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Levothyroxine: from sheep thyroid injections to synthetic formulations

Jenny Bryan takes a look at the colourful and interesting history of levothryoxine sodium, and the ongoing debate over combination treatment versus monotherapy

By Jenny Bryan

Jenny Bryan takes a look at the colourful and interesting history of levothryoxine sodium, and the ongoing debate over combination treatment versus monotherapy

Every day, about one million people in the UK take the thyroid hormone levothyroxine sodium (L-T4), but few are aware of controversies that have surrounded the treatment of hypothyroidism for over a century.

From the first injections of sheep thyroid in 1891 to the academic rivalry surrounding the identification of thyroxine (T4), and the ongoing debate over the advantages of combining L-T4 with liothyronine (L-T3), boosting a sluggish thyroid has never been straightforward.

“Ninety-five per cent of people on thyroxine probably fluctuate between an underactive and an overactive thyroid without even noticing. But about 5 per cent are unhappy with their symptom control even when we achieve apparent biochemical perfection. They continue to feel tired and jaded and put on weight, and we don’t yet know how best to help them,” explains Mark Vanderpump, consultant endocrinologist the Royal Free London NHS Foundation Trust.

In 2007, the British Thyroid Association advised that levothyroxine alone was the only evidence-based treatment for hypothyroidism,1 and a year later the Royal College of Physicians confirmed this advice, recommending that combination L-T4 and L-T3 therapy should be reserved for use by accredited endocrinologists for individual patients.2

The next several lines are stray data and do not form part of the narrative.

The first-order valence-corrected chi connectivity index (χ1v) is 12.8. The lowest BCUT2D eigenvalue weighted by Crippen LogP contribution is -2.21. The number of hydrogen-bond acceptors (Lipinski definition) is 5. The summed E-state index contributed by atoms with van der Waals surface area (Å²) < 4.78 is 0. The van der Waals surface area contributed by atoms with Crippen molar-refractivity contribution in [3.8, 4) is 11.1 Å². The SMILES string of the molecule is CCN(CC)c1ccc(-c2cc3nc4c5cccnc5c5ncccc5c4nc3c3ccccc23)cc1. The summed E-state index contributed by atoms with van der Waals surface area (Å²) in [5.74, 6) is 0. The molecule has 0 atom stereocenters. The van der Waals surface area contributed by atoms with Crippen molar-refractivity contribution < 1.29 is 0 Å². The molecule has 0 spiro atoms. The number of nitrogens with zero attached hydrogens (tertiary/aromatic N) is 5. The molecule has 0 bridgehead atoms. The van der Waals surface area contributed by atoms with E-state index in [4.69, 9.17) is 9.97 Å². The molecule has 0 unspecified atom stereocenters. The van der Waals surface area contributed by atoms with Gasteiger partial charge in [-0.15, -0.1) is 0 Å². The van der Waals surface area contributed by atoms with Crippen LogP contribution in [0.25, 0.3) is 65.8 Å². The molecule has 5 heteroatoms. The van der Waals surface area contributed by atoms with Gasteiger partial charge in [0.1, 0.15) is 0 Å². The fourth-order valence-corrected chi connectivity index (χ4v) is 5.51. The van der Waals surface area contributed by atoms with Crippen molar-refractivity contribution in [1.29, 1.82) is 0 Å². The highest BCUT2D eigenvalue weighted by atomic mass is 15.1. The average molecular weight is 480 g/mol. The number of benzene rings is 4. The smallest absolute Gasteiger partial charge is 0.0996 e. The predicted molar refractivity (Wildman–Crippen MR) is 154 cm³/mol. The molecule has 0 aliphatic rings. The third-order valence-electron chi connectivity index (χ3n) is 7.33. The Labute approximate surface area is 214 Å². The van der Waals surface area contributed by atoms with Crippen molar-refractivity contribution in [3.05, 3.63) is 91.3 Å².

In 2012, the European Thyroid Association (ETA) lent its weight to the view that L-T4 monotherapy remains the standard treatment for hypothyroidism, but spelt out which groups of patients might be considered for experimental combination treatment by endocrinologists.3

From abattoir to clinic

When a young 19th century English physician, George Murray, first suggested injecting patients with myxoedema (severe hypothyroidism) with extract of sheep thyroid he received little support from the medical establishment.4 But the beneficial effects he achieved with sheep thyroid in a 46-year-old woman in 18915 aroused considerable interest, even when the third and fourth patients he treated died of heart failure.4 Fortunately, the first patient survived nearly 30 years and continued to use sheep thyroid extract, initially by injection and later orally.4